Breathe easy, Beijingers. The World Health Organization (WHO) has officially designated New Delhi as the city with the world's worst air pollution, thanks in part to unclear data provided by Beijing. Hoorah for opacity!
Air pollution worsened globally since 2011, and 13 of the top 20 cities were in India. However, it was not an apples-to-apples comparison: the Beijing air quality data was from 2010, whereas India's data was from 2012, according to Reuters.
“Too many urban centres today are so enveloped in dirty air that their skylines are invisible,” said WHO Assistant Director-General for Family, Children and Women's Health Dr. Flavia Bustreo, in a statement. “Not surprisingly, this air is dangerous to breathe. So a growing number of cities and communities worldwide are striving to better meet the needs of their residents – in particular children and the elderly."
While some countries set standards for PM 2.5 particulate matter levels, including China, WHO says there is no safe level for PM 2.5.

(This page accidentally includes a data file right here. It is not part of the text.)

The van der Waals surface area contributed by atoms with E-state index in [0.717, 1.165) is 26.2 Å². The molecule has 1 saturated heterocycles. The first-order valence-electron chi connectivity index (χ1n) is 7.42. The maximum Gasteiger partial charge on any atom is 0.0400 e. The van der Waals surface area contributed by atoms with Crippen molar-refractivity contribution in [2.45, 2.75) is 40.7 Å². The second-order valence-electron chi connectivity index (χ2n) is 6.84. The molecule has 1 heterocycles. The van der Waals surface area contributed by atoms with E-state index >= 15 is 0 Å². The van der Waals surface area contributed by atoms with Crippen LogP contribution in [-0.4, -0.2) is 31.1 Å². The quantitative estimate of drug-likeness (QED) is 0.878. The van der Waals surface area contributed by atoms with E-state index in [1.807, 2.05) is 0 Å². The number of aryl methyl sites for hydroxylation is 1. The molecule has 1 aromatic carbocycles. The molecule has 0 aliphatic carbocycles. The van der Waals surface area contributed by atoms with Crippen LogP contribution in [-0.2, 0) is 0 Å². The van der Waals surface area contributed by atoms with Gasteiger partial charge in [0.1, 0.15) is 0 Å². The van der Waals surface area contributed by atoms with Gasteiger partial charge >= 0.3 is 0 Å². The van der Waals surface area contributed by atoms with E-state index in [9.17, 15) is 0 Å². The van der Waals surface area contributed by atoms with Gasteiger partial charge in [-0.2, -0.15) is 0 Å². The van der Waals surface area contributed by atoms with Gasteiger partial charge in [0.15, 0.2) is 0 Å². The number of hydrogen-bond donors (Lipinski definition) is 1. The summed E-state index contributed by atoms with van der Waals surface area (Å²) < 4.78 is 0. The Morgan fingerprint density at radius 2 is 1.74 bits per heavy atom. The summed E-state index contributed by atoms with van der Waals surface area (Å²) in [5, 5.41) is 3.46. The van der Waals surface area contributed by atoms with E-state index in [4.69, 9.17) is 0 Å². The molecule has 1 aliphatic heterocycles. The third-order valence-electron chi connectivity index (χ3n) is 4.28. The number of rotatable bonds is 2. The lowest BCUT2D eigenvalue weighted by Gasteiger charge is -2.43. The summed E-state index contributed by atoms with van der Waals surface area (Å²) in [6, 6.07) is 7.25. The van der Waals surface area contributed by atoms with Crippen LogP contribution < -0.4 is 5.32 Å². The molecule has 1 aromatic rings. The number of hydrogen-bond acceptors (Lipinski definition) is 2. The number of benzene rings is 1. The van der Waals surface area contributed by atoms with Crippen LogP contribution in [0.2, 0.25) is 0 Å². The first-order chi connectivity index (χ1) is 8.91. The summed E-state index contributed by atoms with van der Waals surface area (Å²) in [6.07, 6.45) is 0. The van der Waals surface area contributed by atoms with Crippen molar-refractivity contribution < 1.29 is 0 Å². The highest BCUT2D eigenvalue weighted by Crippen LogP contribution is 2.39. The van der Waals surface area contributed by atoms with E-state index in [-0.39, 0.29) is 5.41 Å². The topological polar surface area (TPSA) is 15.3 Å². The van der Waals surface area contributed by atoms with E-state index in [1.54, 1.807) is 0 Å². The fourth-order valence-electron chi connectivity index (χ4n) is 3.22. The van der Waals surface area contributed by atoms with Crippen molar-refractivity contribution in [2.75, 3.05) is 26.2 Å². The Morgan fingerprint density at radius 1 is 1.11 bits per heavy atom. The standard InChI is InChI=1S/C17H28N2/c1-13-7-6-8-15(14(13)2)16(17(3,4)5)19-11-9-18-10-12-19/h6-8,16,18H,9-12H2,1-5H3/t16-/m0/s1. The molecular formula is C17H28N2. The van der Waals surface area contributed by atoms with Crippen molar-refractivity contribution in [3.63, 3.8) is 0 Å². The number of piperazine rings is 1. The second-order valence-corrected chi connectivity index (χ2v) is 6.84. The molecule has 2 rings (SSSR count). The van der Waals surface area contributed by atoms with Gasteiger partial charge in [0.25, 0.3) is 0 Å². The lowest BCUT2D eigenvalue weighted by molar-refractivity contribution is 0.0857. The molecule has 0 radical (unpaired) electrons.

Beijing's pollution isn't getting worse, according to analysis of PM 2.5 data collected by the US Embassy over the last five years, although the worst time on record occurred on January 23, 2012, coinciding with the arrival of Spring Festival and accompanying fireworks throughout the city.
Earlier in the week, Quartz published this helpful charts using more recent data so that our particle-drenched minds could fully comprehend how much better it is to live in Beijing than New Delhi:
And this one, just in case you weren't feeling so upbeat about the last one:
There's plenty of blame for Beijing's pollution to go around, from outdoor barbecues to factories in nearby Hebei province. It may not be getting worse, but for the moment it doesn't seem to be getting any better. This morning's Air Quality Index (AQI) reading was 187, considered unhealthy.
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